Field of Mars
Today, the square bearing a fearsome name the Field of Mars is a vast green public garden in the very center of St.Petersburg. Lilac trees exhale fragrance here in spring, people relax on the grass in summer, and kids play around. Public festivities and meetings are held here…and all those activities happen within a stone’s throw from an Eternal flame and the Memorial to the Fighters of the Revolution and Civil War.
Formerly, in Catherine I’s reign, the square was called Tsarina’s Meadow. A garden was laid there later. In Catherine II’s reign, the territory was covered with sand, which explains its informal name St.Petersburg’s Sahara desert. In Paul I’s reign, military parades and drills were held there. Two monuments to great military leaders Pyotr Rumyantsev and Alexander Suvorov were installed in the same period of time. Alexander Suvorov was depicted as the Roman God of war Mars, which triggered renaming the square to Field of Mars.
At the turn of the 20th century, cycling races were held here, and soon afterwards a roller-skating ring was opened on the square, which was the hottest new trend in leisure activities. The trend didn’t last long, and the roller-skating ring was replaced by another amusement – a pavilion with a telescope where visitors could watch the starscape.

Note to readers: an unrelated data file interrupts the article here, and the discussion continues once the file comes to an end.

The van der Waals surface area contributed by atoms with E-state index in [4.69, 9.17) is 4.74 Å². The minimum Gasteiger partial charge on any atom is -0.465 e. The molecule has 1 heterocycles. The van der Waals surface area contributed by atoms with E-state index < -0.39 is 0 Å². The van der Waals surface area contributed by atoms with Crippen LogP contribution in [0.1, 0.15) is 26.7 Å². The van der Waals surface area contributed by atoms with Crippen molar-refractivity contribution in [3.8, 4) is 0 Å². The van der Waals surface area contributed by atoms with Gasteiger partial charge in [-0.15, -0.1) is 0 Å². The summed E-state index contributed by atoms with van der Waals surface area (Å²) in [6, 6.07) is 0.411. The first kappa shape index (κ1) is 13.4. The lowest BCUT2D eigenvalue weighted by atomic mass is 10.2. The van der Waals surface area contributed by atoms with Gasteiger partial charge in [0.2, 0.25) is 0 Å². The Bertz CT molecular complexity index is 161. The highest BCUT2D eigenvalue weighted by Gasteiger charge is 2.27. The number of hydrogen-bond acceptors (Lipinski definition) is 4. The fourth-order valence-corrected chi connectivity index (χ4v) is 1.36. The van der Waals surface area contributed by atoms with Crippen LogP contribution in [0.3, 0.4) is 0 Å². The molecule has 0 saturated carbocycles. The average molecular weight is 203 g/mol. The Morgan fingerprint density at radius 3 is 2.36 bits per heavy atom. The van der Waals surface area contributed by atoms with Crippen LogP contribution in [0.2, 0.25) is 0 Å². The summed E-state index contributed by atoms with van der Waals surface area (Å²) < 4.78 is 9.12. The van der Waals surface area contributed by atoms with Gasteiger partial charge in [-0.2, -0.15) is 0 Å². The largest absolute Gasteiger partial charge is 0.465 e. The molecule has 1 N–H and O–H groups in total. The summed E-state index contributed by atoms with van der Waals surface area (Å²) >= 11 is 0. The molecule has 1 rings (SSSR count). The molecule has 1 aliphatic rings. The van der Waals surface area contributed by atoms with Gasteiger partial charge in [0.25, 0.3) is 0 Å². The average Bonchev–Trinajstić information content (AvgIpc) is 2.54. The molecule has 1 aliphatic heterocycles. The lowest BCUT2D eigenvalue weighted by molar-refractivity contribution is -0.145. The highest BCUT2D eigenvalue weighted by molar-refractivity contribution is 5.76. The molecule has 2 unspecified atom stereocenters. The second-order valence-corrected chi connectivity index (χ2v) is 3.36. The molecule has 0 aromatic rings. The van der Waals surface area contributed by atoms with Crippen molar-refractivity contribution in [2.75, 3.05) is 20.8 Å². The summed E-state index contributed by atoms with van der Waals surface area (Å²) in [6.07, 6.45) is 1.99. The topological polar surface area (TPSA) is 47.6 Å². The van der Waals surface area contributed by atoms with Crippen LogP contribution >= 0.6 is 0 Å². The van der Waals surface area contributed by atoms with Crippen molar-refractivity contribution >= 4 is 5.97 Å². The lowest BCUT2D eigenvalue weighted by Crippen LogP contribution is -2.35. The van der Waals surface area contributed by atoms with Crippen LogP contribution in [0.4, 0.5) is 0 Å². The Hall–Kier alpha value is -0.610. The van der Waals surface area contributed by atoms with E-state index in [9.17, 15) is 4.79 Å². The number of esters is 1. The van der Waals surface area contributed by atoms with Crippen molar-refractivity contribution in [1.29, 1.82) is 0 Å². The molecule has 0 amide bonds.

After the February 1917 revolution, when people who had died in street fights were buried in the Field of Mars, it got its new name the Square of Fighters of the Revolution. In 1919, a memorial to fighters of the two revolutions and the Civil war was erected on the burial site. In 1920-1926, a parterre garden was laid out in the square, which is still there today.
In 1946, the Square of Fighters of Revolution got back its old name the Field of Mars, and in 1957 an Eternal flame – the first eternal name in our country – was installed in the heart of the memorial.
Lilac trees are exhaling fragrance, people are relaxing on the grass with kids playing around…and nearby are gravestones which carry an epitaph “Not victims but heroes are under this tomb. Not sorrow but envy is generated in the grateful hearts of all future generations by your destiny. You lived glorious lives and died brave deaths in those gruesome red days”. It’s our history such as it is. And whatever our attitude to it may be.